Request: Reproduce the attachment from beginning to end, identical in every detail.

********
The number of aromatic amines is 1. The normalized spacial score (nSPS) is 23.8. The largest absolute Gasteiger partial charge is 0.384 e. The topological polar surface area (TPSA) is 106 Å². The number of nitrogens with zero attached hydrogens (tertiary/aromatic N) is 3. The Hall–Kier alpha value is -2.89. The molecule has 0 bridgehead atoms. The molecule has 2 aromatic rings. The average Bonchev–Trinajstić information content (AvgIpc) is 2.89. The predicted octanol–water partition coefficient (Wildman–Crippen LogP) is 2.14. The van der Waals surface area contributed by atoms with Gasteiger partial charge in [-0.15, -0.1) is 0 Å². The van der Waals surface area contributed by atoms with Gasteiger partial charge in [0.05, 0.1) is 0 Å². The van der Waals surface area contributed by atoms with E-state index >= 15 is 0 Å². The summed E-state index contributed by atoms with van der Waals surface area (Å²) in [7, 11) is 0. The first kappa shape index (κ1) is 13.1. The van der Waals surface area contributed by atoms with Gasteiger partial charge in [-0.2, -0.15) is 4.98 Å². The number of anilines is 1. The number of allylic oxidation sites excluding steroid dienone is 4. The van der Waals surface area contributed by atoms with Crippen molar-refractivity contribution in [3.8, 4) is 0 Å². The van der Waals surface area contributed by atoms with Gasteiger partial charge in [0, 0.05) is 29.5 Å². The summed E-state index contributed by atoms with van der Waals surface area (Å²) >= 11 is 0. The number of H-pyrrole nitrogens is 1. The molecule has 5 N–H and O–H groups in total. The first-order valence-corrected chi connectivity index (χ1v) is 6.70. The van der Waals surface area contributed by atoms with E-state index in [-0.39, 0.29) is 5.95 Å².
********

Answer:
The number of aromatic amines is 1. The normalized spacial score (nSPS) is 23.8. The largest absolute Gasteiger partial charge is 0.384 e. The topological polar surface area (TPSA) is 106 Å². The number of nitrogens with zero attached hydrogens (tertiary/aromatic N) is 3. The Hall–Kier alpha value is -2.89. The molecule has 0 bridgehead atoms. The molecule has 2 aromatic rings. The average Bonchev–Trinajstić information content (AvgIpc) is 2.89. The predicted octanol–water partition coefficient (Wildman–Crippen LogP) is 2.14. The van der Waals surface area contributed by atoms with Gasteiger partial charge in [-0.15, -0.1) is 0 Å². The van der Waals surface area contributed by atoms with Gasteiger partial charge in [0.05, 0.1) is 0 Å². The van der Waals surface area contributed by atoms with E-state index >= 15 is 0 Å². The summed E-state index contributed by atoms with van der Waals surface area (Å²) in [7, 11) is 0. The first kappa shape index (κ1) is 13.1. The van der Waals surface area contributed by atoms with Gasteiger partial charge in [-0.2, -0.15) is 4.98 Å². The number of anilines is 1. The number of allylic oxidation sites excluding steroid dienone is 4. The van der Waals surface area contributed by atoms with Crippen molar-refractivity contribution in [3.8, 4) is 0 Å². The van der Waals surface area contributed by atoms with Gasteiger partial charge in [0, 0.05) is 29.5 Å². The summed E-state index contributed by atoms with van der Waals surface area (Å²) >= 11 is 0. The number of H-pyrrole nitrogens is 1. The molecule has 5 N–H and O–H groups in total. The first-order valence-corrected chi connectivity index (χ1v) is 6.70. The van der Waals surface area contributed by atoms with E-state index in [-0.39, 0.29) is 5.95 Å².